In 2018, I made a big deal out of my goal to run a hundred mile ultramarathon in less than 24 hours. I told everyone who stopped long enough to hear: runners, friends, family, grocery store clerks, hairdressers, baristas, toddlers, other people’s pets, you name it. Would making my sub-24 loud, proud, and public hold me accountable? I seriously didn’t know.
Secret #1: Public accountability
On the flip side, there’s a TEDx talk about this (what isn’t there a TED talk about, these days…). In it, Derek Sivers (one of my favorite thinking seekers on the planet) says declaring your intent to achieve a goal often backfires because just by saying it out loud you get approval and an emotional reward. By getting your emotional reward FIRST, it is possible that you could be completely derailed from actually achieving your goal. Yikes. Derek suggests, in fact, that you might consider keeping your goal to yourself. I think both theories are right: it just depends on YOUR personality. Maybe it even depends on the goal itself.
Fighters vs The Rest Of Us
There are some folks who really truly will FIGHT and achieve that which people said they could not. Many movie plots are based on this, and it makes for a great rallying storyline. They told her no way could she be a skateboard hero, and look how she showed everyone!!! But honestly, I think there are also many of us (myself included) who take criticism to heart, shrinking under naysayers. We tend to thrive in a supportive and encouraging environment, with a literal or metaphorical crowd cheering us in all the way to the finish line.
I don’t often declare goals publicly, so this was an experiment. In a way it was casting the net wide, allowing other people to partake in either my success or failure along with me. After all, if I told no one of my goal, no one would know if I failed. My tail would be firmly planted between my legs and I’d mope around alone. Failing in public actually has a lot of tangible benefits. Humans are natural caretakers; when we see a wounded creature we want to help or at least murmur our sympathies. We are a sucker for vulnerability, and that’s not a bad trait to have.
In this case and despite Derek’s theory, I think being public worked. But only because of reason #2:
Secret #2: Luck Favors The Prepared
Salt encrusted shirts are THE BEST.
As a matter of fact, this goal of sub-24 for the Stagecoach 100, in September of 2018, was not a far-fetched goal to proclaim. I had more than a year of consistent mileage and almost no injuries to speak of. I was lean (almost too much, but that’s another topic) and at my “fighting” shape.
In the end, it DID work. Luck gave be good weather and no bodily mishaps during the event. At the end, I not only got my sub-24 but I finished 1st Masters woman (over 40) and 6th overall in the race. I felt sustainably good almost the whole way (relatively speaking for a 100 mile event), and was able to chat with and maybe even help pull along a few people. (And my fitness continued to pull me along to additional racing feats for months to come…)
Last spring I took a packrafting safety and rescue course. We learned that as a swimmer in distress (aka pre-drowning-victim) you must have agency to be saved. It is not enough that an expert lifeline is thrown. YOU MUST REACH. And grab. And hold. And keep swimming. Your participation in your rescue is not optional.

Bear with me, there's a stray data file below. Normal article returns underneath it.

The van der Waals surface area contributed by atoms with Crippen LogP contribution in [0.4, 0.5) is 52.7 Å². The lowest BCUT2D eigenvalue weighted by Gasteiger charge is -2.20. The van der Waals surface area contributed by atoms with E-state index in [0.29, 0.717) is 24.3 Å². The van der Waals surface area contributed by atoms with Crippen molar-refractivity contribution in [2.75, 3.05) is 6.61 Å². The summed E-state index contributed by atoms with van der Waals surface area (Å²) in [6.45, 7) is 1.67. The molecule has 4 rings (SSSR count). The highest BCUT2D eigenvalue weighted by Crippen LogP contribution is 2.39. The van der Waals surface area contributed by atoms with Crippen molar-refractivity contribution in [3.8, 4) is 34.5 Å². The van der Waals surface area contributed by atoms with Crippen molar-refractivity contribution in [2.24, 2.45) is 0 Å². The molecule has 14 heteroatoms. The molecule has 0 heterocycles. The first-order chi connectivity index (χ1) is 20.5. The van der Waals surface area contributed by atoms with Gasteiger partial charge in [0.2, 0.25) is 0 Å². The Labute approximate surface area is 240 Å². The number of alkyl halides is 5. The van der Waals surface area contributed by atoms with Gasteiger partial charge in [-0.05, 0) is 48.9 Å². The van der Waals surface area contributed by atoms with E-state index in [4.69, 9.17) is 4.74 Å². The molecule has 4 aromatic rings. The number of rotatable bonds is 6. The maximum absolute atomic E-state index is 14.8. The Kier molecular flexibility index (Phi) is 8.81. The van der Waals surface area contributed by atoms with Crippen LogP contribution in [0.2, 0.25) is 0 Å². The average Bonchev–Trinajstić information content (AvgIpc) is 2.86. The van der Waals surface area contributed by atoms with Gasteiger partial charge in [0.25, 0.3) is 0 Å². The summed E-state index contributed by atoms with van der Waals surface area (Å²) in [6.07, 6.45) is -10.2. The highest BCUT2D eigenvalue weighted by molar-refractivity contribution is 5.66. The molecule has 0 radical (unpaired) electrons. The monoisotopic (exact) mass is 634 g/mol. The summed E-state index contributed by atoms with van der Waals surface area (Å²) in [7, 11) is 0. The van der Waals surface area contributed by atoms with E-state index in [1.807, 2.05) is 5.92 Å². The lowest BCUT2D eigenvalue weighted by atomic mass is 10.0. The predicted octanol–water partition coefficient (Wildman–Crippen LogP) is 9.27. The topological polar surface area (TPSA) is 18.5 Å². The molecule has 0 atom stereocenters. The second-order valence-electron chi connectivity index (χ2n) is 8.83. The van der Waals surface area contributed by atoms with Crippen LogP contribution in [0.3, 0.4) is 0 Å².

At UTMB last week a lifeline appeared right at the time I needed it, but I had already decided that drowning was inevitable. I walked away.
This is that story.
Chamonix, late August: Terrified
When friends asked me how I felt in the days and hours before the start of the 170KM UTMB race, my standard response was “terrified”. The magnitude of the trails, the potential wet weather, and my injured achilles tendon had seriously fucked with my mojo (not to mention two hard 100s already in 2019, and some challenging interpersonal drama). Other months I might have been able to reframe my story, to tell myself, “I have no expectations other than enjoying the spectacle.” Alas, that was not my mindset, and mindset is everything.
Prior to the achilles thing, UTMB was supposed to be a “frosting race” to cap the summer. A time to use my training experience to get through the course without stress or hurry. I set modest goals: first a finish and second a decent time, perhaps approaching 40 hours. After the injury, the first goal shifted: no serious injury that would put me out for months or more. The other goals? Demoted to meaninglessness. Honestly, I fully expected the achilles pain to announce itself early and loudly and I’d last maybe 20 or 30 kilometers before hanging it up, smartly and with no “didn’t tough it out” regrets. The worst case scenario was frightening: pushing through pain only to rupture the damn thing on a remote mountain pass.
Chamonix, 3 p.m. Sunday September 1st
If you’d asked me 24 hours ago what I would be doing at 3 p.m. on Sunday in Chamonix, I would have assumed jogging through the streets of Chamonix-Mt-Blanc with new friends and a ton of grit (literal and figurative). We’d all be exhausted, jubilant, relieved, and overwhelmed by the noise of the crowd and the sight of the UTMB finishing arch. As it turned out, my friends were indeed doing their celebratory final steps after 45 hours on the trail. I was within earshot of the clamor blocks away, in a haze of processing and self-pity.